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Cardinal River operations : Cheviot haul road construction, reclamation and operation

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Title: Cardinal River operations : Cheviot haul road construction, reclamation and operation
Author: Symbaluk, Marc Daniel
Issue Date: 2006
Publicly Available in cIRcle 2009-05-29
Series/Report no. British Columbia Mine Reclamation Symposium 2006
Abstract: The Cheviot Coal Mine Project, operated by Elk Valley Coal Corporation’s Cardinal River Operations (CRO), is located approximately 250 km west of Edmonton, Alberta. It is in the Subalpine Natural Subregion of the Front Range of the Rocky Mountains at an elevation of 1650 to 1900 m. At its closest point, the mineral surface lease boundary lies 3 km east of the Jasper National Park border. Following nearly 10 years of environmental assessments and extensive regulatory processes, approvals were issued to begin development of the Cheviot Mining area in late 2003. This new metallurgical coal mine is located approximately 20 km south of the existing CRO processing plant. A key aspect of the mine development, and source of opposition for environmental activist groups, was the need for construction of approximately 13 km of new haul road to access the Cheviot development. Initiated in early 2004 and largely completed in 2005, this new haul road is located in the McLeod River valley. To address environmental conditions, this development implemented several mitigation programs and strategies, including extensive efforts to avoid in-stream disturbance and water quality impacts. A water management program was initiated to ensure containment and controls for all drainage wastewater. Mitigative measures were employed to reduce both ecological and species specific impacts. Concurrently, traffic/wildlife mitigation programs were developed and implemented to mitigate risk for incidents along the operating haul road. The construction of the haul road within the river valley required the temporary closure and relocation of an adjacent seasonal public road. Interim measures were required to ensure that stakeholders were permitted periodic passage through the active construction area until CRO could re-establish the public road. Construction occurred through a period of intense litigation and regulatory challenges by determined environmental groups and intense multi-stakeholder interest. Construction activities accomplished two milestones: allowing successful first coal delivery from the Cheviot Pit in October 2004, and successful re-opening of the public road by Victoria Day in May 2005. In 2005, reclamation activities were initiated. The haul road and county road in the McLeod River Valley, sharing a parallel alignment, have been both extensively and successfully utilized. This presentation will outline and discuss some of the project objectives, field challenges, and key stakeholder and environmental management issues that were encountered and addressed through CRO’s adaptive management process in the construction and reclamation of the Cheviot haul road.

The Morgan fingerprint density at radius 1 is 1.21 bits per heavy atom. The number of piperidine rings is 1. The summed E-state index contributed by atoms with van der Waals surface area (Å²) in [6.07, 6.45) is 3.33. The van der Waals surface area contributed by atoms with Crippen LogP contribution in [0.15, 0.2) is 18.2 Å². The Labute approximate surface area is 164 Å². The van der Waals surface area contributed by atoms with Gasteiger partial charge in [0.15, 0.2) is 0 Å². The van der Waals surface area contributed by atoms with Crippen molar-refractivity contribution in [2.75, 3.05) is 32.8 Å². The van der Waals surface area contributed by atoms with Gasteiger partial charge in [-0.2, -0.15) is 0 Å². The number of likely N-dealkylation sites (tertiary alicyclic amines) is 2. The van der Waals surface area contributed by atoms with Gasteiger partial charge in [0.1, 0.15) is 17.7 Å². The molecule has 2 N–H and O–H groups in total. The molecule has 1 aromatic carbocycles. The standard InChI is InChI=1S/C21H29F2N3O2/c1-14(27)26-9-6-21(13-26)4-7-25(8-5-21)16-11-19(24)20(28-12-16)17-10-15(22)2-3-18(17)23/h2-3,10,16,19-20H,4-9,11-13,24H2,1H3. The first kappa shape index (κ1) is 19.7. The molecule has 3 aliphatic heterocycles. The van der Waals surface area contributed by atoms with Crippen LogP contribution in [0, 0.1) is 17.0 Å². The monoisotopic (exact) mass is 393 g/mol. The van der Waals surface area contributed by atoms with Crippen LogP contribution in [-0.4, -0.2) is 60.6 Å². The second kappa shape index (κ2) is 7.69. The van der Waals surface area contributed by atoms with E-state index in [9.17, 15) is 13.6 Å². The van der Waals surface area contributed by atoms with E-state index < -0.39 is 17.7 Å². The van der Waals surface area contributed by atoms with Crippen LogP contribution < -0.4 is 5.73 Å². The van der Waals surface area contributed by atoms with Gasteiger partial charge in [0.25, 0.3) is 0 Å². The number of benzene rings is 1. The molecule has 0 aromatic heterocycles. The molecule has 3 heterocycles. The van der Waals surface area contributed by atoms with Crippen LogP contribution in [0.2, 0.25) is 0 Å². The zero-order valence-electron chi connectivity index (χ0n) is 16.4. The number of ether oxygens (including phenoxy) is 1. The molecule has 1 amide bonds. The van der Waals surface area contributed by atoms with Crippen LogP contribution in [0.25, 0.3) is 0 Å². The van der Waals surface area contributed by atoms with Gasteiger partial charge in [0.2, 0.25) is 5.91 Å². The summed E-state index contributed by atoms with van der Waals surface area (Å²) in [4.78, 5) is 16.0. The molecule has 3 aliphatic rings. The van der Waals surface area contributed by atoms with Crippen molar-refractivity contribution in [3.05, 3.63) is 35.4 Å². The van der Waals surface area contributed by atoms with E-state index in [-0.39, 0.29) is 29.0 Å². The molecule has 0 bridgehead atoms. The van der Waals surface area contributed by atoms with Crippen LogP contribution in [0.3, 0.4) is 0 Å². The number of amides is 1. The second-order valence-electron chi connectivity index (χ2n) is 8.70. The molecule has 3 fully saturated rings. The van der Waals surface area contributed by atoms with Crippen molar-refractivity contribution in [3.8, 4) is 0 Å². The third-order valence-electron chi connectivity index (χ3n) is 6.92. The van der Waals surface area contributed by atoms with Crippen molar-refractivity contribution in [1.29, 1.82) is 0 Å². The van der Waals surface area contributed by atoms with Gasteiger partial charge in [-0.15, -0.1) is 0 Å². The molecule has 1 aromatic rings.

Affiliation: Applied Science, Faculty of
URI: http://hdl.handle.net/2429/8459
Peer Review Status:

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